A Pope Turns Ninety

Pope-Benedict-XVI

In the long march of the Church’s history, stretching all the way back to a certain failed fisherman called Peter—whom Christ himself caught with the bait of eternal life—few occupants of the papal chair have evinced as lofty a level of erudition, existing in happy combination with ardent and uncomplicated piety, as the Bavarian Pope Emeritus Benedict XVI. Who, God willing, turns ninety on April 16, this Easter Sunday.

Although he was not born on the feast of Easter, but the day before, the Vigil of the Lord’s Resurrection, which sacred tradition speaks of as the Mystery of Holy Saturday, it remains central to his life. And when he was at once baptized with water freshly blessed for the great feast, it left an impression. In fact, it is a point he makes much of in Milestones, which is a moving account of his life from 1927, when he came into this world, until 1977, when he became Archbishop of Munich. Chosen on the strength of a single book, Introduction To Christianity, which grew out of lectures delivered at Tubingen in 1967, it evidently so captivated the then Pope Paul VI that he had him elevated straightaway into the episcopacy. After that, the scramble to the top was swift and sure. Only he was never one to scramble.

But getting back to the timing of his birth, he believed it to have been the result of divine Providence that, coming into the world when he did, he should then have been the first to be baptized. The experience filled him, he said, “with thanksgiving for having had my life immersed in this way in the Easter mystery.” Putting it a little differently, we might say that given the pilgrim shape of the soul, of an existence lived always on the way, forever in transit, this sudden and dramatic juxtaposition of already and not yet struck him as wonderfully “fitting,” since it left him in a state of “still awaiting Easter … not yet standing in the full light but walking toward it full of trust.” What can that mean for the rest of us but that we need constantly to be in a state of readiness before the door of Easter, waiting expectantly for it to swing open, yet not quite able to cross the threshold. The pivotal moment, then, becomes the event of baptism, which he would years later describe, in an arresting formulation, as nothing less than “the final mutation in the evolution of the human species.”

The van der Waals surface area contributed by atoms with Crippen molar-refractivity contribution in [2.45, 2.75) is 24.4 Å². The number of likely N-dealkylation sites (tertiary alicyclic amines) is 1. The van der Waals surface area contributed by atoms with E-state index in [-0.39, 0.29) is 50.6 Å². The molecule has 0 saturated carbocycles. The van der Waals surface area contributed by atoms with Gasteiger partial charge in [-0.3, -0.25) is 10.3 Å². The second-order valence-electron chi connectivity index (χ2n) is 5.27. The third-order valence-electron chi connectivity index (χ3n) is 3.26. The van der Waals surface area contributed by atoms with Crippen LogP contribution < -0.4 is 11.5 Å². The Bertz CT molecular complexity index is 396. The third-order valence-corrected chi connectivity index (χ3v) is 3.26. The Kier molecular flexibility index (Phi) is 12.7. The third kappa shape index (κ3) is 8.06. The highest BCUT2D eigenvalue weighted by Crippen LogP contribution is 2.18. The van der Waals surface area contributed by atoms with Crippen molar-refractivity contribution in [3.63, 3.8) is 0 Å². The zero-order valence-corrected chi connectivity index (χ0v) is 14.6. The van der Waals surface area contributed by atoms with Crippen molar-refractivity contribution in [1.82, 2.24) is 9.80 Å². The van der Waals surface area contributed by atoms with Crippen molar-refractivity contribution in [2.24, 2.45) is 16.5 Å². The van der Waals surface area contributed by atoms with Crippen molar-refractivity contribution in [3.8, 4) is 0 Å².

He has certainly been living that tension a very long time. Meanwhile, the record of his achievements, which are vast, varied, and undeniable, testifies to an amazing and productive life. But what remains especially instructive about that life, one crowded with accomplishment, is the fact that he has spent it in a constant state of trust, of overarching hope in the Lord. And why shouldn’t his life have been stepped in such trust? Benedict is, after all, a Christian, a believer, which means someone who carries within him the adamantine conviction that Another accompanies him every step of the way. Perhaps this is why the virtue of hope figures with the same striking prominence in his writings as it does in his life. “The dark door of time, of the future,” he reminds us in Spe Salvi, that most beautiful of encyclicals, undertaken to unearth the meaning of the theological virtue revealed as Hope, “has been thrown open.” And in showing us the face of Christ, we are thus given a saving glimpse of Someone to whom we may entrust everything, including especially our brokenness and sin.